The ideological battles over California’s ethnic studies curriculum are finally over, at least for now. The disputed model curriculum was approved by the state legislature in March, and soon the guidelines for mandated high school programs will be disseminated to local school boards across the state.
Last summer, though, when it was still too close to call, the cadre of ethnic studies professors and education bureaucrats, the ones who were the primary instigators of the new curriculum, were furious that there was any resistance at all. “I’m pissed,” said Allyson Tintiangco-Cubales, an ethnic studies professor at San Francisco State and key architect of the controversial curriculum. She was addressing a Zoom meeting, joined by concerned colleagues throughout the state. They were up in arms over proposed revisions to their plan, which they felt would undermine the political essence of the program. “For them to slap us in the face! That’s not cool.”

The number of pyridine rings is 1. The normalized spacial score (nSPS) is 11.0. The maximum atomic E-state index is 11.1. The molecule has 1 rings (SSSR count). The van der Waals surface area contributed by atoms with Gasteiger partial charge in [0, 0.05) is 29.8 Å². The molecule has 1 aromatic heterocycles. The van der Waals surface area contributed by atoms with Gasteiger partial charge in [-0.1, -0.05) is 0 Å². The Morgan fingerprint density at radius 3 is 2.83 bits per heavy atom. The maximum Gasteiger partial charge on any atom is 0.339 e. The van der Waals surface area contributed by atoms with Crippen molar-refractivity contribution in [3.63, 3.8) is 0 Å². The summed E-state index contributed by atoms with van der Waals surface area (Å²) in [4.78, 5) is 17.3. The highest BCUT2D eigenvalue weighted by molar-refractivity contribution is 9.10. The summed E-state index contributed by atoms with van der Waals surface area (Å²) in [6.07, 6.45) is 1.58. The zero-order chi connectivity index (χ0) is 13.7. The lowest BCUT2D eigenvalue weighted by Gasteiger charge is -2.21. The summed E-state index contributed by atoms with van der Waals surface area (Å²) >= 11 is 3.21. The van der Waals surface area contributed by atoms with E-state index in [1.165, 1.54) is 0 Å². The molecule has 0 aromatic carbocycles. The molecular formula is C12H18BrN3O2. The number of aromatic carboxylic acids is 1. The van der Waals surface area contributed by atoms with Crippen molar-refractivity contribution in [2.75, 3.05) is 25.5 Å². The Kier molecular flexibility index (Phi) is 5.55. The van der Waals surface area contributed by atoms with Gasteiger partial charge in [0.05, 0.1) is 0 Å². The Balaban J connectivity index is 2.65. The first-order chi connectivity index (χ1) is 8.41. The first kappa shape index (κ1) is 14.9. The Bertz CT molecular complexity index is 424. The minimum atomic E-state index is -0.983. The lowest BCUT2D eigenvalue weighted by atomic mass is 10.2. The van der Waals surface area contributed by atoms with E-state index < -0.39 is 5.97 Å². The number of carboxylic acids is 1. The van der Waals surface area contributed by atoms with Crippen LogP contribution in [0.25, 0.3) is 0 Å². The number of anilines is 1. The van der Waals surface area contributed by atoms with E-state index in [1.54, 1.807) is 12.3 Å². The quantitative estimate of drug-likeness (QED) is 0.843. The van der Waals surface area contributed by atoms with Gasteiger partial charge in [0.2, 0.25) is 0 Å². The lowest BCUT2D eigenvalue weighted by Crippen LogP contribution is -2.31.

The revisions were minimal, and the legislature was almost certain to pass the bill—a state law requiring every public high school to teach ethnic studies, using their curriculum as the model. They were on the verge of achieving their dream. So why the panic?
For all the talk of this being a movement for social good, a new dawn for American students, and a solution to oppression, ethnic studies is also, crucially, very much a nascent but nationwide white-collar industry. Indeed, while evidence for its educational or even social value is hotly debated, what’s not in dispute is that the business of flipping the public education establishment on its head is beginning to pay—and very well.